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Transitions: On the brink

Some of you enjoy my travel writing. Some of you keep up with my business / leadership musings in these pages. If you want the travel installments as I savour the south, hit reply.

I’m about to make a transition- from Calgary to Mexico: a different mode of life, for a month. It is a delectable prospect, particularly now as the wisdom of having set this course a year ago lands, full force, upon a couple who have just about had it up to here with winter.

Elaine and I are becoming progressively less tolerant of this adverse season and, this year, well, our fuse has just burnt out. On Friday, Elaine just couldn’t stir herself from the warm couch to go out into the cold to hear a performance. I forced myself. It was well worth it – with James Hill, a legendary player of – wait for it – the ukelele. Look him up! You won’t be disappointed.

So maybe our time is just about up. We’ve had enough, and, what’s best, we don’t have to take it anymore.

So, while she frets about what should or should not accompany her to San Miguel, I’m here at the Winter Club enjoying one last Canadian baccanale. You can see it here – and it is as tasty as it looks. You can probably meals like this down there – but not as easily as here. Nor should it be! We don’t go there for this.

We want a transition. Hence we talk about what will be different. Less meat. More walking and exercise without ski jackets or slippery steps. Work off, Art on. Speak Spanish, less English. And being warm, sun stroked, in the nicest possible way. Talks by film makers. Opera competitions. We naively harbor intentions of grand projects – yet to be disappointed in realization.

Now we’re pausing on the threshold. Soon off in the silver tube south. By evening, we’ll be sitting with our great friends Sue and Al open aired opposite the imposing church in Gaunajuato having celebratory margueritas. Talking excitedly about what’s ahead of us in another world.

I’m just started reading the great Russian historian Orlando Figes. His “A People’s Tragedy” promises an in-depth, up close and personal account of the Russian Revolution. I just discovered it tonight and I’m sure it’s going to preoccupy me most fruitfully while away. It wasn’t what I was planning. All the better. That’s what transitions are for – the unexpected. They make life taste spicier.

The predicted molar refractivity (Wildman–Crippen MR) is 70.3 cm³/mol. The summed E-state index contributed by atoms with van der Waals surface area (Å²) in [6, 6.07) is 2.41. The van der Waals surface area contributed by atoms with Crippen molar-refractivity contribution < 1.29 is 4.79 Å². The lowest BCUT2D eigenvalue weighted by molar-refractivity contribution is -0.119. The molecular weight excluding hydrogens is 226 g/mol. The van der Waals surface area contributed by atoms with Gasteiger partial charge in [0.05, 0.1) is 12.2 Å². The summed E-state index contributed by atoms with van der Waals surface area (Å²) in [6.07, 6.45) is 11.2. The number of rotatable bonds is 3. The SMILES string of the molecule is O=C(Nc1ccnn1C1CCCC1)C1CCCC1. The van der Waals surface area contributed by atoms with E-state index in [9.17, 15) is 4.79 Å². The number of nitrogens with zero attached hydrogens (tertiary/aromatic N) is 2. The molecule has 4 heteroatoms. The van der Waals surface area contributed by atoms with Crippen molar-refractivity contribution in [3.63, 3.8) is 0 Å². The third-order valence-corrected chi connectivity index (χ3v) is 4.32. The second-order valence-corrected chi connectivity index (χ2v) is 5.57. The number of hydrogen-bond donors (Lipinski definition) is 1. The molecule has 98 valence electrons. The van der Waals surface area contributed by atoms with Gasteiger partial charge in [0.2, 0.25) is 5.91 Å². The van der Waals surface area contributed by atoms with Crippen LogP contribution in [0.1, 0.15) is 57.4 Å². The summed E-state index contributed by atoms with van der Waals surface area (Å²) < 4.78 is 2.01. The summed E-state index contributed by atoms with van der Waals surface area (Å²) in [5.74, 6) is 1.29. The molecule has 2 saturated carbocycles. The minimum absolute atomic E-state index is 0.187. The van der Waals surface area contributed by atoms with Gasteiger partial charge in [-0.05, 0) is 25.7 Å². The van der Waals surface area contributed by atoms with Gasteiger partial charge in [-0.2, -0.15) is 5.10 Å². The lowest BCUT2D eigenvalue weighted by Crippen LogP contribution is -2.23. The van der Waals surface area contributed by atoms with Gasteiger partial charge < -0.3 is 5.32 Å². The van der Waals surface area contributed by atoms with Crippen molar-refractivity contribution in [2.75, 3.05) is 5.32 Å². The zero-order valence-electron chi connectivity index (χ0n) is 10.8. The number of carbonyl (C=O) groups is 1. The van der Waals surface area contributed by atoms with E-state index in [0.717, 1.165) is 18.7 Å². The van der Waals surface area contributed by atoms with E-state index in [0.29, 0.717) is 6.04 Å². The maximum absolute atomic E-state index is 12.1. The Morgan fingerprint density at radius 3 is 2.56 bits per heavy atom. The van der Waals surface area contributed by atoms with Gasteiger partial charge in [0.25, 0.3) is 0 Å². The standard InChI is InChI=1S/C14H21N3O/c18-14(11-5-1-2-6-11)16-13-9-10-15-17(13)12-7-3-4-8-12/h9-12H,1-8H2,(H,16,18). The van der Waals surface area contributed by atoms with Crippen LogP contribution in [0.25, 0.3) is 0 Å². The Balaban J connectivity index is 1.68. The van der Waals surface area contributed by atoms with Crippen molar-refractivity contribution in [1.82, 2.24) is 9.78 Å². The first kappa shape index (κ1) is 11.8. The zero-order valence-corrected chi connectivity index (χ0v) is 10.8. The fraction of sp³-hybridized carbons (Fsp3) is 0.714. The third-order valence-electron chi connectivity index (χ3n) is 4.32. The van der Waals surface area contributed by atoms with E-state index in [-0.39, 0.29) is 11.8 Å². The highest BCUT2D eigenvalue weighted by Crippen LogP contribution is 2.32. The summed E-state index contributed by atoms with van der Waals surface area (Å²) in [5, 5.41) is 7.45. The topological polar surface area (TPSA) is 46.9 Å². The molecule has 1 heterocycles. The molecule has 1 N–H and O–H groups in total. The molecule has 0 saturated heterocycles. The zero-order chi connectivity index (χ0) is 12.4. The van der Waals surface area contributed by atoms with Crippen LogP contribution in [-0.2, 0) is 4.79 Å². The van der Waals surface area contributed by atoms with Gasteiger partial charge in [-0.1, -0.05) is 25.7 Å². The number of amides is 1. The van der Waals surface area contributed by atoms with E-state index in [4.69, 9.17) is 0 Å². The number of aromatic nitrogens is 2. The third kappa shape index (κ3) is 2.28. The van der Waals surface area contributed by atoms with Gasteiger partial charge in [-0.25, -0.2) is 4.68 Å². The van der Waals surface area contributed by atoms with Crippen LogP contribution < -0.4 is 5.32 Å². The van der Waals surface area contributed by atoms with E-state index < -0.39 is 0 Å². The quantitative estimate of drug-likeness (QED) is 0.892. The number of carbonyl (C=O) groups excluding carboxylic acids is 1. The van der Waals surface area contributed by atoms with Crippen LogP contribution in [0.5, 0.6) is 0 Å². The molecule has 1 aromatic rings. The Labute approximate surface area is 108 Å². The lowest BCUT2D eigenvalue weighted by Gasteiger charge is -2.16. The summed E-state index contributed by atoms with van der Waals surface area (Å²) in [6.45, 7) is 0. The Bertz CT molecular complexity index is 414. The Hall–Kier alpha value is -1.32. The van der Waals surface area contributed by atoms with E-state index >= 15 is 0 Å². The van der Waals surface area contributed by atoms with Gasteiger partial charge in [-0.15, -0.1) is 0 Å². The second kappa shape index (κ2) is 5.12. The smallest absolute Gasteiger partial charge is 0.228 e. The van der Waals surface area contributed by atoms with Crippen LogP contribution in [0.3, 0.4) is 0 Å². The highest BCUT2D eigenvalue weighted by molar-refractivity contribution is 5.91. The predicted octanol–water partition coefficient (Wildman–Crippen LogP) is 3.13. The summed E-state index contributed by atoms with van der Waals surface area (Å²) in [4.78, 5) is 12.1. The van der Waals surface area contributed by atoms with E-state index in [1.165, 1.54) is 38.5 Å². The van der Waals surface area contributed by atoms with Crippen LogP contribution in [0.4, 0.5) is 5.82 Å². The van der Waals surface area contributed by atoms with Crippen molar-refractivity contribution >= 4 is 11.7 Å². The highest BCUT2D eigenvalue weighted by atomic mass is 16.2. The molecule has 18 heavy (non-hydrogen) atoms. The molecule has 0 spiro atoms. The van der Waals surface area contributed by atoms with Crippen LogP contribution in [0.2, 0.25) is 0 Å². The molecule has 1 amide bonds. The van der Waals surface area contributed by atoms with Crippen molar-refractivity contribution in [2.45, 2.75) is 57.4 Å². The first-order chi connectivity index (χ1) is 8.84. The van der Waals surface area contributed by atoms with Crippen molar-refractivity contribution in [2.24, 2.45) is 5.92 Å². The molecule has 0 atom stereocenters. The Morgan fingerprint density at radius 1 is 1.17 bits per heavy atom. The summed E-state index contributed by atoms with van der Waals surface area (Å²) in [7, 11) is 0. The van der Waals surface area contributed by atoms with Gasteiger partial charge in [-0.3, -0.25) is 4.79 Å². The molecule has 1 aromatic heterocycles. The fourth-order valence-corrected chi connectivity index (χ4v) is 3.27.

Whether we know it or not – we all have transitions coming. Sometimes they are wished for, some come unbidden and unwanted. At our stage, we see more than a few of the latter.

A former TEC member Peter Boyd recently transitioned to the other side. You know what I mean. Those left behind can now puzzle over what was up with him – a strong president, fastidious backer of modern art, a provocative TEC member. Also perplexing, an unresolved problem – to himself and others. What was it Churchill said? A question wrapped in an enigma plagued by paradox – something like that. But Peter was nothing if not memorable, and impactful: many took great inspiration from him. His departure inspires regret, most because, at bottom, few understood him.

No one would have enjoyed this meal more than Peter. Or provided more stimulating conversation.

A reminder that, while we can choose our beneficial transitions, we should seize them. Carpe diem – and god speed Peter.

See you in Mexico!

If you wish to receive my dispatches while I’m away, hit reply and you will be included, as will those who have previously followed adventures in Puebla, Spain and SMA.
Otherwise, we will see you on the other side, the more business -y side, when I’m back in harness at the beginning of April.


Doug Bouey
Catalyst Strategic Consultants Ltd.

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Bringing out the best in you, your company and your people.

Doug Bouey, President
Catalyst Strategic Consultants Ltd.

Calgary, AB // Phone: 403.777.1144


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